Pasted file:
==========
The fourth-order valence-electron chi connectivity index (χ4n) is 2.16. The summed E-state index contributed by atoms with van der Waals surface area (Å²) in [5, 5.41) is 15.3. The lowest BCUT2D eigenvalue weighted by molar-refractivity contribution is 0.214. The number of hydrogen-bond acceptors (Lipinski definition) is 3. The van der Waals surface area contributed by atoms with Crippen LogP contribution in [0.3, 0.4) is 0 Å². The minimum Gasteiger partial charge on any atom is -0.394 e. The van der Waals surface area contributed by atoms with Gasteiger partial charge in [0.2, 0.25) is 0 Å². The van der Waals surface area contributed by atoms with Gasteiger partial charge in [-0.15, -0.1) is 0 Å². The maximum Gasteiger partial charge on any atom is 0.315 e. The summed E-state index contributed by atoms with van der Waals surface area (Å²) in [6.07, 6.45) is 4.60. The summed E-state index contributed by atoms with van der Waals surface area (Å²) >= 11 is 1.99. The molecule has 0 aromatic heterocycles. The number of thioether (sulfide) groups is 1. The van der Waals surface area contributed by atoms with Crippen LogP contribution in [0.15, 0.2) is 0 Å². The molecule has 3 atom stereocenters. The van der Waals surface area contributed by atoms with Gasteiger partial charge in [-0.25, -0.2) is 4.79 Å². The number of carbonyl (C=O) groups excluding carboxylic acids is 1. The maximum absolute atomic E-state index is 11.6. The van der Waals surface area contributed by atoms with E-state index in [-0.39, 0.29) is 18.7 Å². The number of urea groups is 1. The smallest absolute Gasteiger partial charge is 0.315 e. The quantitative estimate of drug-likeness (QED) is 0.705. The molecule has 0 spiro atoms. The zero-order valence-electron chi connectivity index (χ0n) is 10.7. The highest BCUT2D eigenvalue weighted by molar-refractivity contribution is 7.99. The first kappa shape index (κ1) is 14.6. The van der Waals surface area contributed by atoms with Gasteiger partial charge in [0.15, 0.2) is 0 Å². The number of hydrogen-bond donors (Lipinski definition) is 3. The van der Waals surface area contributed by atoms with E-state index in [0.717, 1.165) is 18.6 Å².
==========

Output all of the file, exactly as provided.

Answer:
The fourth-order valence-electron chi connectivity index (χ4n) is 2.16. The summed E-state index contributed by atoms with van der Waals surface area (Å²) in [5, 5.41) is 15.3. The lowest BCUT2D eigenvalue weighted by molar-refractivity contribution is 0.214. The number of hydrogen-bond acceptors (Lipinski definition) is 3. The van der Waals surface area contributed by atoms with Crippen LogP contribution in [0.3, 0.4) is 0 Å². The minimum Gasteiger partial charge on any atom is -0.394 e. The van der Waals surface area contributed by atoms with Gasteiger partial charge in [0.2, 0.25) is 0 Å². The van der Waals surface area contributed by atoms with Gasteiger partial charge in [-0.15, -0.1) is 0 Å². The maximum Gasteiger partial charge on any atom is 0.315 e. The summed E-state index contributed by atoms with van der Waals surface area (Å²) in [6.07, 6.45) is 4.60. The summed E-state index contributed by atoms with van der Waals surface area (Å²) >= 11 is 1.99. The molecule has 0 aromatic heterocycles. The number of thioether (sulfide) groups is 1. The van der Waals surface area contributed by atoms with Crippen LogP contribution in [0.15, 0.2) is 0 Å². The molecule has 3 atom stereocenters. The van der Waals surface area contributed by atoms with Gasteiger partial charge in [-0.25, -0.2) is 4.79 Å². The number of carbonyl (C=O) groups excluding carboxylic acids is 1. The maximum absolute atomic E-state index is 11.6. The van der Waals surface area contributed by atoms with E-state index in [-0.39, 0.29) is 18.7 Å². The number of urea groups is 1. The smallest absolute Gasteiger partial charge is 0.315 e. The quantitative estimate of drug-likeness (QED) is 0.705. The molecule has 0 spiro atoms. The zero-order valence-electron chi connectivity index (χ0n) is 10.7. The highest BCUT2D eigenvalue weighted by molar-refractivity contribution is 7.99. The first kappa shape index (κ1) is 14.6. The van der Waals surface area contributed by atoms with Gasteiger partial charge in [0.15, 0.2) is 0 Å². The number of hydrogen-bond donors (Lipinski definition) is 3. The van der Waals surface area contributed by atoms with E-state index in [0.717, 1.165) is 18.6 Å².